Monkey Wrench Gang sounds like the next one.
    Wilderness is not a luxury but a necessity of the human spirit, as vital to our lives and water and good bread
    - Edward Abbey

  12. #11
    I'm just about to finish "A Prayer for Owen Meany" by John Irving. There is maybe 20 pages left but I have to be careful. I've heard the ending is every bit as sad as "The Hunchback of Notre Dame" which up to this point qualifies as the saddest ending I've ever read. I don't exactly want to be sitting here bawling at my desk.

    I haven't decided what to start next but "It Can't Happen Here" by Sinclair Lewis is near the top of the list. "A People's History of the United States" by Howard Zinn, "Tess of the D'Urbervilles" by Thomas Hardy, and "Luther the Reformer: The Story of the Man and His Career" by James M. Kittelson are also being considered.

    I tend to read classics with a diversion into something historical, theological, or sociological every third of fourth book. I find most of what is still highly regarded after a few decades is worth reading. There are exceptions of course. "Moby Dick" by Herman Melville immediately springs to mind.

    There's also "Basic Metrology for ISO 9000 Certification" by G. M. S. de Silva and "How to Form a Non-profit Corporation" by Anthony Mancuso sitting on next to my little reading nook in the basement. There's a pair of page turners for you.
    seen all good people turn their heads each day so satisfied I'm on my way...

  13. #12
    Effective Java
    Ouch my freaking ears....

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  14. #13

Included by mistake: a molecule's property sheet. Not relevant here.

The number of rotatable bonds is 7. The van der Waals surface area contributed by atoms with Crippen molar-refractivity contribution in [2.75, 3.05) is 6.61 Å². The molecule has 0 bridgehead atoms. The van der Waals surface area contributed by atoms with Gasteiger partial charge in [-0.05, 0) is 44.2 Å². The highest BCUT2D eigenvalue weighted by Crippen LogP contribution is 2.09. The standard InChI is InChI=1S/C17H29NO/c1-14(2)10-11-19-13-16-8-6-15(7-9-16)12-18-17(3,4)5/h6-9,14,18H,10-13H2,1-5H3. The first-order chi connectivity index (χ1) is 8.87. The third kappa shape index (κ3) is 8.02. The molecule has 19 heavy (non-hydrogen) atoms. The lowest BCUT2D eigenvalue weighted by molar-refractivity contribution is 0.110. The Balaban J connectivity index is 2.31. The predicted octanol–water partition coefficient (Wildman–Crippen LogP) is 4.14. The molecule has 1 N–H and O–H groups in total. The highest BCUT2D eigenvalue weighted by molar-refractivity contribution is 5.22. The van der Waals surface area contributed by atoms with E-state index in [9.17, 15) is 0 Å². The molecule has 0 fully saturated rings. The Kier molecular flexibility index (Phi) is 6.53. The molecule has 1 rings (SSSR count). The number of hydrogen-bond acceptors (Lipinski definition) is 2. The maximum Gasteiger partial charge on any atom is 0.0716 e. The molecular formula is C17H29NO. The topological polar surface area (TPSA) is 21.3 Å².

15. #14
    Quote Originally Posted by Shan
    ...I have a vast library of books to choose from on the other side of that wall there Shan that youre welcome to peruse

  16. #15
    Uhhh a digital one. . .it is called uutah.com.


  17. #16
    Quote Originally Posted by CarpeyBiggs
    Quote Originally Posted by scoutabout
    Into Thin Air is a great book! If you enjoyed it, I highly recommend reading:

    The Climb is Anatoli Boukreev's account of the events chronicled in Into Thin Air.
    I've meant to read Boukreev's account for some time. From what I understand, he paints a much different picture than our hero, Krakauer.
    Not really it

  18. #17
    [quote=James_B_Wads2000]
    Quote Originally Posted by CarpeyBiggs
    Quote Originally Posted by scoutabout
    Into Thin Air is a great book! If you enjoyed it, I highly recommend reading:

    The Climb is Anatoli Boukreev's account of the events chronicled in Into Thin Air.
    I've meant to read Boukreev's account for some time. From what I understand, he paints a much different picture than our hero, Krakauer.
    Not really it

  19. #18
    Deep Survival: Who Lives, Who Dies, and Why

  20. #19
    I don't know if this counts but I'm reading "Mountianeering: Freedom of the hills" not too much of a story line but I recommend it.
    The man thong is wrong.

  21. #20
    [quote=CarpeyBiggs][quote=James_B_Wads2000]
    Quote Originally Posted by CarpeyBiggs
    Quote Originally Posted by scoutabout
    Into Thin Air is a great book! If you enjoyed it, I highly recommend reading:

    The Climb is Anatoli Boukreev's account of the events chronicled in Into Thin Air.
    I've meant to read Boukreev's account for some time. From what I understand, he paints a much different picture than our hero, Krakauer.
    Not really it
    Two roads diverged in a wood, and I - I took the one less traveled by, and that has made all the difference. ~ Frost